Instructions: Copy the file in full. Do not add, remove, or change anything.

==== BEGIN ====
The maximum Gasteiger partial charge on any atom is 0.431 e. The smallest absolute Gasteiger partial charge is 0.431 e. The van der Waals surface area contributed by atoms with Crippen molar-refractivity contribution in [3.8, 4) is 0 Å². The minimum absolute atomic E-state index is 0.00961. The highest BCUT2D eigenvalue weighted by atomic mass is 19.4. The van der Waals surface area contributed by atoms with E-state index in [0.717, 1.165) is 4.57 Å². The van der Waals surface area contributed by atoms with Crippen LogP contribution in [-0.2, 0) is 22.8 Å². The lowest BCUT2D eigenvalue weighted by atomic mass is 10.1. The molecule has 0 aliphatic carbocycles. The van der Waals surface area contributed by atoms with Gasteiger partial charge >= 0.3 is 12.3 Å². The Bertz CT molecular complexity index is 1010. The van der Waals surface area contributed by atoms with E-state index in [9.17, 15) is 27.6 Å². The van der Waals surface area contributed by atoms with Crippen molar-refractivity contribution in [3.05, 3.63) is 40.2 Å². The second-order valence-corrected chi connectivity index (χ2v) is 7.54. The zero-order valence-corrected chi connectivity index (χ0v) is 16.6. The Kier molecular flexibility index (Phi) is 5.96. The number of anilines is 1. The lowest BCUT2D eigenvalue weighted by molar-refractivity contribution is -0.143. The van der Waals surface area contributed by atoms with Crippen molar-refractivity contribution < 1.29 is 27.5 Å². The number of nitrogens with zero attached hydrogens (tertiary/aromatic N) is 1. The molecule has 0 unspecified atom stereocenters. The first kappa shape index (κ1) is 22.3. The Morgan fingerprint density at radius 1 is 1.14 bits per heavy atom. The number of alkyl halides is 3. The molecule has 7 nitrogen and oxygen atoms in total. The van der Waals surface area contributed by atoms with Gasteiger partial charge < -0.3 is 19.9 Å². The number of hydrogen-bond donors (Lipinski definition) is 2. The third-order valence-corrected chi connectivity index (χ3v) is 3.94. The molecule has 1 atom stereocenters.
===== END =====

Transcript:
The maximum Gasteiger partial charge on any atom is 0.431 e. The smallest absolute Gasteiger partial charge is 0.431 e. The van der Waals surface area contributed by atoms with Crippen molar-refractivity contribution in [3.8, 4) is 0 Å². The minimum absolute atomic E-state index is 0.00961. The highest BCUT2D eigenvalue weighted by atomic mass is 19.4. The van der Waals surface area contributed by atoms with E-state index in [0.717, 1.165) is 4.57 Å². The van der Waals surface area contributed by atoms with Crippen LogP contribution in [-0.2, 0) is 22.8 Å². The lowest BCUT2D eigenvalue weighted by atomic mass is 10.1. The molecule has 0 aliphatic carbocycles. The van der Waals surface area contributed by atoms with Gasteiger partial charge >= 0.3 is 12.3 Å². The Bertz CT molecular complexity index is 1010. The van der Waals surface area contributed by atoms with E-state index in [9.17, 15) is 27.6 Å². The van der Waals surface area contributed by atoms with Crippen molar-refractivity contribution in [3.05, 3.63) is 40.2 Å². The second-order valence-corrected chi connectivity index (χ2v) is 7.54. The zero-order valence-corrected chi connectivity index (χ0v) is 16.6. The Kier molecular flexibility index (Phi) is 5.96. The number of anilines is 1. The lowest BCUT2D eigenvalue weighted by molar-refractivity contribution is -0.143. The van der Waals surface area contributed by atoms with Crippen molar-refractivity contribution < 1.29 is 27.5 Å². The number of nitrogens with zero attached hydrogens (tertiary/aromatic N) is 1. The molecule has 0 unspecified atom stereocenters. The first kappa shape index (κ1) is 22.3. The Morgan fingerprint density at radius 1 is 1.14 bits per heavy atom. The number of alkyl halides is 3. The molecule has 7 nitrogen and oxygen atoms in total. The van der Waals surface area contributed by atoms with Gasteiger partial charge < -0.3 is 19.9 Å². The number of hydrogen-bond donors (Lipinski definition) is 2. The third-order valence-corrected chi connectivity index (χ3v) is 3.94. The molecule has 1 atom stereocenters.